What to Do When You’re Not Approved for Life Insurance

The importance of having life insurance is often immeasurable, especially if you have a family and children to support.

So receiving a “DECLINE” on your life insurance application is a frustrating experience — more so if this isn’t the first decline that you’ve received.

Thankfully there’s hope! Even if it seems completely ridiculous that you were declined — in these scenarios, there’s likely a pretty common reason you weren’t approved.

To help you figure out what happened, here are a few common questions and answers on the subject of life insurance denials which includes: why they happen, how to avoid them, and what you can do next.

Q: I applied to an insurance company that specializes in individuals with health conditions, but was still declined insurance. Why?

A: When this happens, typically the answer is that your specific health condition wasn’t included in what this specialized policy was offering. If you were recommended this policy by one of their agents, and even specifically brought up your health condition, then it’s possible that the agent just wanted to make their commission, regardless of the result.

Q: If that’s the case, how do I know when an agent is doing such a thing?

A: There are a few red flags that you can look out for, which include:

Is the agent offering just a few limited options and imposing “time limits” on when you can take advantage of the offer? A good agent provides a plethora of options, fully explains each, and will never give you a deadline.

Does the agent show any kind of knowledge about your health condition? A good agent, who is actually specialized in helping individuals with medical conditions obtain life insurance, will either have a wide knowledge-base or will do their research prior to meeting with you.

Does the agent seem like they’re in a hurry to make the sale? They probably are — they want you to agree to apply before you realize you’re applying for the wrong product for you.

Is the agent even asking any questions that you would think they would need answers to in order to match you with the best product?

The less questions they ask, the greater chance there is that they aren’t really taking your condition and situation into full account.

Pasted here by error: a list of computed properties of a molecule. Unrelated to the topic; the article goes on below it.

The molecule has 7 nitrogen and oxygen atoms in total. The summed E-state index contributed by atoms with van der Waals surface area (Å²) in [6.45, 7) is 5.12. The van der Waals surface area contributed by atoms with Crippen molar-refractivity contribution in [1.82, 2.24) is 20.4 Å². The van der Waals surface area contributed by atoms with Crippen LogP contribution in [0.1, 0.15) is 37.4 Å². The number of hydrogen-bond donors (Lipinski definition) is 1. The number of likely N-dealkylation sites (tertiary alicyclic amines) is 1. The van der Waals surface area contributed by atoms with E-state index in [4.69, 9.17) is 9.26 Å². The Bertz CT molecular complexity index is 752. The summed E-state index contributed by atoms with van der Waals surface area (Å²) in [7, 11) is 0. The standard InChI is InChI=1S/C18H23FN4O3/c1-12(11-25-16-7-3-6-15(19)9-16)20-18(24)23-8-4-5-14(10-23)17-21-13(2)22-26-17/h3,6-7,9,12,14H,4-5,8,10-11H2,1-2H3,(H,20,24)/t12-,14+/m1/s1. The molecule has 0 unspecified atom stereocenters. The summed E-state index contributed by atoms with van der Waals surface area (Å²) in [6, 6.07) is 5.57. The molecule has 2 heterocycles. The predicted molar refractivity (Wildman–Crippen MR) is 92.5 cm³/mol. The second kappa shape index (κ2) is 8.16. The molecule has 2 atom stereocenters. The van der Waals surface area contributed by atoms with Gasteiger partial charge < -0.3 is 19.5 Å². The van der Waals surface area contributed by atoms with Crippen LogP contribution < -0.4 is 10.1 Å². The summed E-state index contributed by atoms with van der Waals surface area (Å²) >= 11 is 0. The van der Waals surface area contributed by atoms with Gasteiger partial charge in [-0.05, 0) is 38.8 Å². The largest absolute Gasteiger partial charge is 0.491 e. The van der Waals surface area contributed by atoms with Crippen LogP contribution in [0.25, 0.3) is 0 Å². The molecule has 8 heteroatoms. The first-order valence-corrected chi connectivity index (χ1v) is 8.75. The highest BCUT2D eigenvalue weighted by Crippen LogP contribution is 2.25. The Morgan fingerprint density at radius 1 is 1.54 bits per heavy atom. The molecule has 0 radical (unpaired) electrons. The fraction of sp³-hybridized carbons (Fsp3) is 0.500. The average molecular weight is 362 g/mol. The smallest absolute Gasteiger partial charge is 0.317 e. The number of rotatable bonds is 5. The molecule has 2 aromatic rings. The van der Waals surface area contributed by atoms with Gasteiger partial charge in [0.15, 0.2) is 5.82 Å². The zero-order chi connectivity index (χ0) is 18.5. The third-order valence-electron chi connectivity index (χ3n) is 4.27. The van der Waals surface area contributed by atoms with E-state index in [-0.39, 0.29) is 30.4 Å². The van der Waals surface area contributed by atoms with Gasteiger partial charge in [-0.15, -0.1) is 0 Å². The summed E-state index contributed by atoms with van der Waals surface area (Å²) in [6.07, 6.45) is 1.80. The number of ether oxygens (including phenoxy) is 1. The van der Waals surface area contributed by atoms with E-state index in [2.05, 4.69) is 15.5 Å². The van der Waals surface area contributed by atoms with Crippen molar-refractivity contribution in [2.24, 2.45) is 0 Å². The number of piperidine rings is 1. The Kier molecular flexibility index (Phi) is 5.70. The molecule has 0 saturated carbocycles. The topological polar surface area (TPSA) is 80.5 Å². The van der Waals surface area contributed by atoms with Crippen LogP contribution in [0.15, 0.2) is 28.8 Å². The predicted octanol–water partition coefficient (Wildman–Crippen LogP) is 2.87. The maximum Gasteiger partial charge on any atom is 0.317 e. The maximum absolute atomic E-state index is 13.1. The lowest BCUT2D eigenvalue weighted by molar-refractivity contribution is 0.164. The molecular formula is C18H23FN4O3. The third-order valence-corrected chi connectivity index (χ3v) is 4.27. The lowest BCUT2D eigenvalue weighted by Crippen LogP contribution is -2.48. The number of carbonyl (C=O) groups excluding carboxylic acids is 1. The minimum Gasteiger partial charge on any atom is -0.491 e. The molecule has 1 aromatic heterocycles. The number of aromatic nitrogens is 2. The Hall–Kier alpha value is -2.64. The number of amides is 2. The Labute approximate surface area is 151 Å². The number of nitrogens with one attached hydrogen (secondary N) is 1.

“If you have some sort of high risk condition (diabetes, high cholesterol, sleep apnea, etc) then the agent should be asking a list of questions,” says Jeff Rose, a Certified Financial Planner and founder of www.lifeinsurancebyjeff.com. “By not asking the right or enough questions about your condition, the agent is basically setting you up for failure. Make sure the agent specializes in high risk insurance or at least does their homework in asking you the necessary questions.”

Q: I was declined for insurance and wasn’t given a reason! There’s no reason for me to have been denied, I’m perfectly healthy! What happened?

A: It’s quite possible that you missed something, or simply filled something out incorrectly, on your application. It happens all the time! Here are the common simple errors on life insurance applications:

  • An item was left blank
  • You incorrectly answered a question
  • You applied for a higher face-value than your age allows
  • You’re in the wrong state
  • You needed an additional signature
  • You used a P.O. Box as a return address instead of a street address

Q: I applied for one of those “No Exam” policies and was still rejected? What gives?!

A: Not only are the infamous “no exam” policies far more expensive than the traditional commercial policies, but they’re not all that they’re cracked up to be. It’s true, you don’t have to go in for a medical exam, but they are still looking into all of your medical records (provided by the Medical Information Bureau), your pharmacy records, and even your MVR (Motor Vehicle Report).

If you want to find out exactly what they saw, and possibly why you were declined, you can request a copy of your report. Not only is your full medical history listed, but also any previous declines from other insurance companies.

Q: How can I avoid declines in the future?

A: Now that you’ve reviewed some of the common reasons for declines above, you can actively do something about it by taking an active role in the application process yourself, or by hooking up with a trained agency that will look in on every aspect of the entire process, step by step.

They’ll make sure the insurance company has everything they need to make an informed decision, check-in with the insurance company to see how things are going, and will even help speed up the underwriting process.

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About the author: Carrie Smith is the financial artist and owner of Careful Cents, a site that helps creative freelancers overcome financial mountains and make a living on their terms. In May 2013 she quit her full-time accounting job and now works as a full-time business consultant and blogger. She recently launched a new service called, The Client Connection, which matches the best clients with quality freelancers. When she’s not writing about finance, and geeking out over numbers, she enjoys painting, sketching, and making food with her chef husband. You can connect with her in real time on Twitter or Instagram: @carefulcents.

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